The tumors are in his brain, and the medication needed to prevent daily seizures makes him fidgety. Staying focused during class can be a chore.

Joshua Sandoval and his mom, Nilsa.

Teachers at prior schools told Joshua’s mother, Nilsa, that her son had behavioral issues and struggled to finish assignments. In the words of one, Joshua was “unteachable.”

Nonsense, Nilsa said. Her son can speak two languages (English and Spanish), is an avid reader and has an extensive vocabulary for a child his age. Joshua, now 13, just needed the right academic setting.

Like many parents of children with special needs and learning disabilities, Nilsa searched for a school that could meet Joshua’s needs. She found one at LIFT Educational Academy, a private one-through-12 school in Miami Lakes, Florida, not far from their home.

LIFT is a psychology, tutoring and brain fitness center that helps children develop the brain skills essential for learning.

With the help of a Gardiner Scholarship managed by Step Up For Students, Joshua entered LIFT as a sixth grader during the 2019-20 school year.

After bouncing through six neighborhood schools since Joshua began first grade, Nilsa had finally found the right fit for her son.

There are a number of schools across Florida equipped to serve students with special needs. Many accept the Gardiner Scholarship, which allows parents to personalize the education of their children with certain unique abilities by directing money toward a participating school, a combination of approved programs and services, as well as other approved providers and resources. These include schools, therapists, specialists, curriculum, technology – even a college savings account.

Click here to apply for a scholarship for children with certain special needs.

Click here to find a list of schools that accept the Gardiner Scholarship.

Valentina Guerrero, who has Down syndrome, attends Morningside K-8 Academy in Miami.

This scholarship is for Florida students 3 years old through 12th grade or age 22, whichever comes first, with one of the following disabilities: Autism spectrum disorder, Muscular dystrophy, Cerebral palsy, Down syndrome, Phelan McDermid syndrome, Prader-Willi syndrome, Spina bifida, Williams syndrome, Intellectual disability (severe cognitive impairment), rare diseases as defined by the National Organization for Rare Disorders, anaphylaxis, deaf, visually impaired, dual sensory impaired, traumatic brain injured, hospital or homebound as defined by the rules of the State Board of Education and evidenced by reports from local school districts, or three, four or five year-olds who are deemed high-risk due to developmental delays.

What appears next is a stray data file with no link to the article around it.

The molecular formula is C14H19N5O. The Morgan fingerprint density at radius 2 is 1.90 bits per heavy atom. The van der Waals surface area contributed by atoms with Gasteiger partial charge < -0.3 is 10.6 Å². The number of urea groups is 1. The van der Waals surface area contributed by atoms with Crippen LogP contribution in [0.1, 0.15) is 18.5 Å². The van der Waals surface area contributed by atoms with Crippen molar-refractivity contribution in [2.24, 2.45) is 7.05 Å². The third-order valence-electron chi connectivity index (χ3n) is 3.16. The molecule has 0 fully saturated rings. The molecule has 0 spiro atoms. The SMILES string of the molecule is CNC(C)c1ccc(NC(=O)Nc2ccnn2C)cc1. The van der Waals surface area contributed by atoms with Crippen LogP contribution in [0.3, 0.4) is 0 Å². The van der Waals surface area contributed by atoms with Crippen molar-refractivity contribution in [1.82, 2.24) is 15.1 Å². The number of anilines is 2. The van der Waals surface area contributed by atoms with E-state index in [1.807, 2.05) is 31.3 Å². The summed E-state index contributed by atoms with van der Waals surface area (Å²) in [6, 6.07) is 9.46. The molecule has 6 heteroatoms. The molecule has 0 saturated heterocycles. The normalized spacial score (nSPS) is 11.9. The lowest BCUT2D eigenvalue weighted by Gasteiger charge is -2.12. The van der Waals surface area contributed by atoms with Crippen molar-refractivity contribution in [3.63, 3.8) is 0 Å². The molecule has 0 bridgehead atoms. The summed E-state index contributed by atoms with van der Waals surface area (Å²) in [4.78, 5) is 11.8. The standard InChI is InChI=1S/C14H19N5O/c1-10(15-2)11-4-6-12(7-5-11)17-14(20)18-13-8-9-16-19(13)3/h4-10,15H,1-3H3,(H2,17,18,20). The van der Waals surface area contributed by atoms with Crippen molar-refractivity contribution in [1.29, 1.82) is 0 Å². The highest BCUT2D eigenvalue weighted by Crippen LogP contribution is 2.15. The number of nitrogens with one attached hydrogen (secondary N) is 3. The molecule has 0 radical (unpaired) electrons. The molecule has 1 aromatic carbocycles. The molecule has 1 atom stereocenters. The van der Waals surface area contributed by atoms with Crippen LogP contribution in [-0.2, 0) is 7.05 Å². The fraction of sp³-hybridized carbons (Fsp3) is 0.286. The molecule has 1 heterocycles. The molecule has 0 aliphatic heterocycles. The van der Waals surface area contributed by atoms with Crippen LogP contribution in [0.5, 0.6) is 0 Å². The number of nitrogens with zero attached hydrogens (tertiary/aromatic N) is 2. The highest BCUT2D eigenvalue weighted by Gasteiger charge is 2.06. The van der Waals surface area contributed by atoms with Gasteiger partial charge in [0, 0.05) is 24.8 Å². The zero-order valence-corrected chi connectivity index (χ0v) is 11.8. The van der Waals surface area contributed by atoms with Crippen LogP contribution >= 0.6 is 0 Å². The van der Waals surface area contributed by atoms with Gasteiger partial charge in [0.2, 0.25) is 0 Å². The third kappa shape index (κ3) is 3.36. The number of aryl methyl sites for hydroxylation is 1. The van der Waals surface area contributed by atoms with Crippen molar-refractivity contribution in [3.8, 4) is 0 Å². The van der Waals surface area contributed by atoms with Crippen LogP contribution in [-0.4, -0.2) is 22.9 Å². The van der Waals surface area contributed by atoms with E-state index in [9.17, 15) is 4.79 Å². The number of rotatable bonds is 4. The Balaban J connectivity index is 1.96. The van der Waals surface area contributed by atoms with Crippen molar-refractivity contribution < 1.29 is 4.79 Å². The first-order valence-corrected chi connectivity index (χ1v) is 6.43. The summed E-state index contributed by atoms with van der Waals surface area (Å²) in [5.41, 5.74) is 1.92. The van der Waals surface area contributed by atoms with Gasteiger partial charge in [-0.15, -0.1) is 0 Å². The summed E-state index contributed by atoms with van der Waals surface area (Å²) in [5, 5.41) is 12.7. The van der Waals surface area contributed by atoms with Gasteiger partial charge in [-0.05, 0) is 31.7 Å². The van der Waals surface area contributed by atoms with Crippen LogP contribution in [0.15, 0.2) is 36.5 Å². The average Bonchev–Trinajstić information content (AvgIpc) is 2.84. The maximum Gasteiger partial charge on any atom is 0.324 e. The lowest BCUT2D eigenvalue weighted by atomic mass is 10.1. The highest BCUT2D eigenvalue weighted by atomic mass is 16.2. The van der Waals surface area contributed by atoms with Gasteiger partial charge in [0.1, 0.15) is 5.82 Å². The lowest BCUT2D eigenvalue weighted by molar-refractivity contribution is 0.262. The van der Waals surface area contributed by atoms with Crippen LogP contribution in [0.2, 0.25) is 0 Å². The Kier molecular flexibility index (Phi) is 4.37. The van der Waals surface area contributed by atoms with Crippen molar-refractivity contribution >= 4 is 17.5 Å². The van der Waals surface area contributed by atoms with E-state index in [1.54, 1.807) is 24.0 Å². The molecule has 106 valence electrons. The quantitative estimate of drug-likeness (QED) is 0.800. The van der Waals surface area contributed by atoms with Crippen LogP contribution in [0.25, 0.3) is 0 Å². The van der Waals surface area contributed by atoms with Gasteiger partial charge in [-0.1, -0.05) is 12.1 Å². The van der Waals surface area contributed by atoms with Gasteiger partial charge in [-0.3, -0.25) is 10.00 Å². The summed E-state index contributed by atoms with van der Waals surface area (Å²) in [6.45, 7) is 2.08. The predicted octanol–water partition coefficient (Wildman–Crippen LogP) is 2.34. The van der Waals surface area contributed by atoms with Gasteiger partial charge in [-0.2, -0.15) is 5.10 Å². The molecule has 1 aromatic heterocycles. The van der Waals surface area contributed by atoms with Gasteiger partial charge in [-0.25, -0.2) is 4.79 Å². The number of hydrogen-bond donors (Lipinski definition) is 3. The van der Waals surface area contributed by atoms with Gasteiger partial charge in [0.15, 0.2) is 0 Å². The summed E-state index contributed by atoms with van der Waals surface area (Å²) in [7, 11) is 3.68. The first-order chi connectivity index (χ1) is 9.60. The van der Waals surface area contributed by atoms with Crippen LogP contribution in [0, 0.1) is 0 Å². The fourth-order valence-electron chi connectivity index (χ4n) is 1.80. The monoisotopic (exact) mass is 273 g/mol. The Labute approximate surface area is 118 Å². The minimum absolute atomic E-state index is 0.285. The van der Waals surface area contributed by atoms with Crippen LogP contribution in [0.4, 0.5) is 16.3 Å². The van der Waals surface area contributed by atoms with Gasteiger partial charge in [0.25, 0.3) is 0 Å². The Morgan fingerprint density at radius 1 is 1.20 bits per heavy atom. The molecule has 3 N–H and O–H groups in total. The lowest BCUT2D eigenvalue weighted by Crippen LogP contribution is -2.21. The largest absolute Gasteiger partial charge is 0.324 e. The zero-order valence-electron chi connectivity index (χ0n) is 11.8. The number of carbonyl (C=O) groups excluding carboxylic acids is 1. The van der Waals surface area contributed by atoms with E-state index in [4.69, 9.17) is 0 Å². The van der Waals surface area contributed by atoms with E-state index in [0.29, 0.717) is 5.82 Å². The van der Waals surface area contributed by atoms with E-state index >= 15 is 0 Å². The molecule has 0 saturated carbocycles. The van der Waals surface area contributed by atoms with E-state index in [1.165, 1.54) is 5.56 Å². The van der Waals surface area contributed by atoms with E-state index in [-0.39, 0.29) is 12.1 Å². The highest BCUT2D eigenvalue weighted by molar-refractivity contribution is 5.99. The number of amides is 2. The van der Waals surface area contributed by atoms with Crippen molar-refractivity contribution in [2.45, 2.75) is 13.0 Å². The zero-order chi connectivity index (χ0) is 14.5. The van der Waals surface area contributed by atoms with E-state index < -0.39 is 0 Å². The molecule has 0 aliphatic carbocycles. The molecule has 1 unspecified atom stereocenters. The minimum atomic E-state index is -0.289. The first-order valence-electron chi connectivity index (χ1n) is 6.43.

Click here to find a list of all rare diseases defined by the National Organization for Rare Disorders.

The Gardiner Scholarship is a boon to children with certain special needs and their families. You can read here about Julian, who has cerebral palsy, hydrocephalus and a severe hearing loss that has impeded his speech, and here about Ryan, who is on the autism spectrum, and here about Valentina, who has Down syndrome.

You can read Joshua’s story here, though there is a postscript. LIFT Educational Academy went virtual during the COVID-19 pandemic. Nilsa said Joshua did not respond well to that type of learning. So, she searched for another school that would fit his needs. In short time, she found one – Aktiv Learning Academy in Miami, which is also close to their Miami Lakes home and accepts the Gardiner Scholarship.

Nilsa said the transition was smooth.

“Joshua is going to an in-person school that is simply fabulous,” Nilsa said. “He is super happy and back to learning.”

Roger Mooney can be reached at rmooney@StepUpForStudents.org.

By GEOFF FOX

Ampy Suarez laughed heartily, while her husband Jose raised his eyebrows with a sigh. VDay2017

The couple, who run Hope Ranch Learning Academy in Hudson, Florida, have been married 34 years. The children of Cuban immigrants who came to Miami in the mid-1960s were asked about their first date, which involved an unfortunate rollercoaster ride at a fair in Miami. Rollercoasters did not agree with Jose, but he didn’t want to disappoint the girl who would become his bride.

So, he got on. He was woozy when the ride ended. So woozy, that, well … Somehow, the poise Jose showed in the aftermath forever warmed Ampy’s heart.

Nowadays, the Suarezes love their work as much as they love each other. The couple, who has three adult daughters and five grandchildren, serve 120 special needs students at Hope Ranch campuses in Hudson and Zephyrhills. About half of the students are on the Gardiner Scholarship for students with certain special needs; a scholarship managed by Step Up For Students.

One aspect of the academy’s curriculum includes equine interactions, which uses activities with horses to promote physical, occupational and emotional growth. Annually, the ranch
hosts a Horse Jamboree, and parents often get teary-eyed as they watch their child lead a 1,000-pound animal around the arena.

“ We just want to give them opportunities they never would have had otherwise,” Ampy Suarez said with a loving smile. And Jose beamed, too.

Reach Geoff Fox at gfox@sufs.org.